Two-thirds of organizations said they had, to some or a large degree, a grievance process for investigating and addressing bullying allegations. However, 74 percent said they did not, or only to a slight degree, conduct regular bullying prevention/awareness training and orientation programs.

The majority—77 percent—of HR professionals said it was their responsibility to investigate, document and discipline when bullying is reported or suspected. Most companies (89 percent) indicated that their employees typically report bullying to the HR department/function head. In addition, one-half reported that employees report incidents to the target’s direct supervisor, while 40 percent of organizations’ said bullying incidents were usually reported to the bully’s supervisor.

Respondents whose organizations had experienced workplace bullying reported the following behaviors occurring at work:

  • Verbal abuse, including shouting, swearing, name calling and malicious sarcasm—73 percent.
  • Malicious gossip, rumors and lies—62 percent.
  • Threats and intimidation—50 percent.
  • Cruel comments and teasing—47 percent.
  • Ignoring and excluding—43 percent.
  • Unduly harsh or constant criticism—41 percent.
  • Aggression—38 percent.
  • Abuse of authority—36 percent.
  • Unjustified interference with work performance—25 percent.
  • Use of technology for bullying—19 percent.
  • Physical assaults—16 percent.

Most bullying incidents are peer to peer (82 percent), followed by supervisor directed at employee (56 percent) and employee directed at supervisor (37 percent).

HR Professionals as Bullying Victims

Of the respondents who said they’d been bullied on the job as an HR professional, 32 percent said they’d been bullied by an executive. Twenty-nine percent were bullied by someone outside the HR department, and 24 percent were bullied by a manager. Seventeen percent said the bully was their manager.

More than one-half (57 percent) of the bullied HR professionals reported the incident to someone in their organization, most often their supervisor (38 percent), an executive (28 percent) or a manager (22 percent).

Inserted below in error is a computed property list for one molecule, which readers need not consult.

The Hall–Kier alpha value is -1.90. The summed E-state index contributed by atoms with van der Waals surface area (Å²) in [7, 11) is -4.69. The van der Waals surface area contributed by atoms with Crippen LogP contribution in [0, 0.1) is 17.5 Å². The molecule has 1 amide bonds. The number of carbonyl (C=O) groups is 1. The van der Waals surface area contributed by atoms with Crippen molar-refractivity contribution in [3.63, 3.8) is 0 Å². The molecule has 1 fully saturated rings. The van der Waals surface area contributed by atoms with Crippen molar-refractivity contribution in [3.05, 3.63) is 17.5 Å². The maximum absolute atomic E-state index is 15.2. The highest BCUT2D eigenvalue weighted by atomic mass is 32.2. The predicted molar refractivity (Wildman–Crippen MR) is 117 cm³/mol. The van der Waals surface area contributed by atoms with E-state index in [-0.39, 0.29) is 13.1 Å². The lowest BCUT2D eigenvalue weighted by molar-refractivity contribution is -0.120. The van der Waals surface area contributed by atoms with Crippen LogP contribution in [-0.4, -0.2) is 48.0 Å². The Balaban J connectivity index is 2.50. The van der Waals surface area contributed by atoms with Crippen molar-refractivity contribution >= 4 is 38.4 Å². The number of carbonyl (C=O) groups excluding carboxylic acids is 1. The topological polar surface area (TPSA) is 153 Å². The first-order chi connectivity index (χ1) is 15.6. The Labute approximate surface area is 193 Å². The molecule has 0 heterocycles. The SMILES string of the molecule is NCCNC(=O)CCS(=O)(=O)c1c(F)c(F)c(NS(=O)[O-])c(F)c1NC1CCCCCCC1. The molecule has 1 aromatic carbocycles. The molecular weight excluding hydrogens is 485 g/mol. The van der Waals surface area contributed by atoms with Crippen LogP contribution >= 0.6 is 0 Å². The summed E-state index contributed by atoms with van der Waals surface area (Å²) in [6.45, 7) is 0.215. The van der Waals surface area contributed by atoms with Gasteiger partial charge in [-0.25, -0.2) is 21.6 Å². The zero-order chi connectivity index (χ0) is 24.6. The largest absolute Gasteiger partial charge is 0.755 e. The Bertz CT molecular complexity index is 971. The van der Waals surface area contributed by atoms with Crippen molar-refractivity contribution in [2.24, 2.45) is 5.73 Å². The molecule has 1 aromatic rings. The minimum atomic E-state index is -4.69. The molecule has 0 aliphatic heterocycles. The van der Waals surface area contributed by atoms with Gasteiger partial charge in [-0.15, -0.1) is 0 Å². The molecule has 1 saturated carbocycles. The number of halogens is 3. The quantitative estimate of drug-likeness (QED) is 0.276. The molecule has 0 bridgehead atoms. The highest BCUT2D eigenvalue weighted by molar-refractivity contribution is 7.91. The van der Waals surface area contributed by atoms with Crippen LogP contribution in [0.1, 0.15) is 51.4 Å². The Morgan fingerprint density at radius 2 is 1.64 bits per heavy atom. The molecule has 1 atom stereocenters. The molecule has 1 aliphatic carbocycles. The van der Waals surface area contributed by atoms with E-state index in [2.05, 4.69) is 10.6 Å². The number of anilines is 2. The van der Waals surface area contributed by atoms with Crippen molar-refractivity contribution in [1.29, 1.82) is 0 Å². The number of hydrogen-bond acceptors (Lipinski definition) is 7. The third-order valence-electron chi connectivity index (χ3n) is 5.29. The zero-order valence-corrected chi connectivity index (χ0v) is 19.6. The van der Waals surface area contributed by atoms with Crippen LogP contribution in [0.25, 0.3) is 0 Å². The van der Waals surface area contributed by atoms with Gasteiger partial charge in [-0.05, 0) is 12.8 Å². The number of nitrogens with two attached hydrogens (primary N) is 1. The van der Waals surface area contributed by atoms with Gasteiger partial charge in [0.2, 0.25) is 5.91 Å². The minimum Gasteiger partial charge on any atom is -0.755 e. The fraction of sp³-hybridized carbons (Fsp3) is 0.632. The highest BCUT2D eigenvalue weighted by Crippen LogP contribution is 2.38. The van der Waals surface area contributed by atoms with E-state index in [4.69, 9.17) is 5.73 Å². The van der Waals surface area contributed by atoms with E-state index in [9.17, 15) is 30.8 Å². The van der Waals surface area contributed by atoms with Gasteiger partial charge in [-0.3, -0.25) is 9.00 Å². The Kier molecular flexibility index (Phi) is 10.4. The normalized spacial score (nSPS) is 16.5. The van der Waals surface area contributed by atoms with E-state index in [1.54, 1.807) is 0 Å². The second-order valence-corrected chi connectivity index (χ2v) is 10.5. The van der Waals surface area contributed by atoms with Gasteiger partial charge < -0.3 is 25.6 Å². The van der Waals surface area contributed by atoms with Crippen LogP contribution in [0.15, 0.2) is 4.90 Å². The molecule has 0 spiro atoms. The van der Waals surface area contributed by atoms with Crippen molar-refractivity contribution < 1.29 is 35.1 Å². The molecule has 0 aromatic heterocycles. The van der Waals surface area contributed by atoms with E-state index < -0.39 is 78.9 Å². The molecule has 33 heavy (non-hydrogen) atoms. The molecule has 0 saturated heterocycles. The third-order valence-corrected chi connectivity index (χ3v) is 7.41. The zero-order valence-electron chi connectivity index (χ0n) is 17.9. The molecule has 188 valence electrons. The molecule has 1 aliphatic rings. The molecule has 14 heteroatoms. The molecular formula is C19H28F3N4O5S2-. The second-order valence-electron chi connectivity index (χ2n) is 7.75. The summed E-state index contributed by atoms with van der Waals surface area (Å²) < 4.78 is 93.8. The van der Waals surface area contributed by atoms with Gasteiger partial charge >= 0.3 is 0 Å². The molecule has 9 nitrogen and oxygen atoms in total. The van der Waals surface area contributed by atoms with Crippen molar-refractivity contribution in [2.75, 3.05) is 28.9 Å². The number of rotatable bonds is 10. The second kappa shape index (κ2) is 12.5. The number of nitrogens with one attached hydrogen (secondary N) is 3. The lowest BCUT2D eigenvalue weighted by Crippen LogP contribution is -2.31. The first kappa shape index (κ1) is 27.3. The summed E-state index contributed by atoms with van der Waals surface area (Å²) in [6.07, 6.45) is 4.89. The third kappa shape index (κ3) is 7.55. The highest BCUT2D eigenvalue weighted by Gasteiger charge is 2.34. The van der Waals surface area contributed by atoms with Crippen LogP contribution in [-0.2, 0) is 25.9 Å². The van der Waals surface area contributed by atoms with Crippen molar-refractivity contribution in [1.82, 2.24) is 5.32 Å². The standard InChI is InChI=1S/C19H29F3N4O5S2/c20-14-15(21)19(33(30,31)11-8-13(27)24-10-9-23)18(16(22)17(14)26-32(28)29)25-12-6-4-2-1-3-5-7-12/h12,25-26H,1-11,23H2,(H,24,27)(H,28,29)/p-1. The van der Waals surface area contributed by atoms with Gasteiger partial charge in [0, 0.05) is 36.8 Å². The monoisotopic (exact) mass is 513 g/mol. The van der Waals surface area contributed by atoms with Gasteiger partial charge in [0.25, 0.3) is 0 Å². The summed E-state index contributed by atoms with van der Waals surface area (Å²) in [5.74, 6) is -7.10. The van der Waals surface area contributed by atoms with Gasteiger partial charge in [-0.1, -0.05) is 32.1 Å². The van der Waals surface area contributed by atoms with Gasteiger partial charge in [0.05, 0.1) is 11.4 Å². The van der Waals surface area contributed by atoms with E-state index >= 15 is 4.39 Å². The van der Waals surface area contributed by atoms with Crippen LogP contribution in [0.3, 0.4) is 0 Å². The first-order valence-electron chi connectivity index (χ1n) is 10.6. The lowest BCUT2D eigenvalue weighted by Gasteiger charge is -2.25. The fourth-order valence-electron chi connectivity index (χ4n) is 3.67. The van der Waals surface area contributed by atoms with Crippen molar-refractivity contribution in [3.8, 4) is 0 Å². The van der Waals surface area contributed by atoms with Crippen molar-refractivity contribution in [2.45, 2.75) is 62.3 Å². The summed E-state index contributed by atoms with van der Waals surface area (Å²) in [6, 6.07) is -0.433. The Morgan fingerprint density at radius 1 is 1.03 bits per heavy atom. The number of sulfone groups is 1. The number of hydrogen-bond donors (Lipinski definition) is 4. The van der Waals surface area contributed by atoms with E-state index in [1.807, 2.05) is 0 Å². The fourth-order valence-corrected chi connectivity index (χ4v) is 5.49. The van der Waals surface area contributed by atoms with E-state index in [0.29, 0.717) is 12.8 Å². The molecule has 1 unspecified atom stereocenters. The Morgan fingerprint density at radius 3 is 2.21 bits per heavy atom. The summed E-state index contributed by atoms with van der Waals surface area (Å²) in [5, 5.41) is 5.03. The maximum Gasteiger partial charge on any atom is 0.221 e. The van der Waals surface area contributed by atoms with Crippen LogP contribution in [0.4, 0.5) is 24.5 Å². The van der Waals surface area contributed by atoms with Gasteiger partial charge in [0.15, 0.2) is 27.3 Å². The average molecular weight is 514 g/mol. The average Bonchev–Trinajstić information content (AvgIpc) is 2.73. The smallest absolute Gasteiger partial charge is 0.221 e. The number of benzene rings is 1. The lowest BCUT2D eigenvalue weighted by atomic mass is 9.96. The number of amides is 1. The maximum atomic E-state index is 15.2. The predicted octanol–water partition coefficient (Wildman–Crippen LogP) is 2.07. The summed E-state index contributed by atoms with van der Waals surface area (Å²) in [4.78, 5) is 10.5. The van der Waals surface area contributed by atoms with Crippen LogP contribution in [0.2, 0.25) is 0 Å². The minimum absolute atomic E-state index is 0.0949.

HR professionals and business leaders can help decrease bullying at work, Esen said.

"Ensure that the organization is ready to respond to allegations of bullying by having a protocol in place that is tied to an informal or formal policy," Esen encouraged. "Organizations also need to communicate this policy to all employees. Training is a useful way to make sure that employees are aware of the organization’s stance towards bullying."

Violence at Work

Employees most often report threats of violence to the HR department/function head, according to 83 percent of respondents. The threatened employee’s direct supervisor is notified at 68 percent of respondents’ companies, while the aggressor employee’s direct supervisor is notified at 42 percent of companies. Thirty percent of respondents have a hotline or other reporting system.

For 61 percent of respondents, the organization’s reaction to threats of violence from an employee depends on the circumstances. At 47 percent of the companies, the employee is fired immediately, in accordance with zero-tolerance policies. Thirty-one percent of companies give the employee a written warning, while 29 percent of companies suspend the person threatening violence. One-quarter of respondents refer the employee to an employee assistance program. Other responses, at lesser rates, include probation, counseling, anger management training, paid leave, reassignment and demotion.

Most—90 percent—of the HR departments responding to the survey are responsible for handling the organization’s response to threats of violence. Forty-five percent also give responsibility to managers, while 37 percent make executives responsible as well.

Beth Mirza is senior editor for HR News. She can be reached at Beth.Mirza@shrm.org.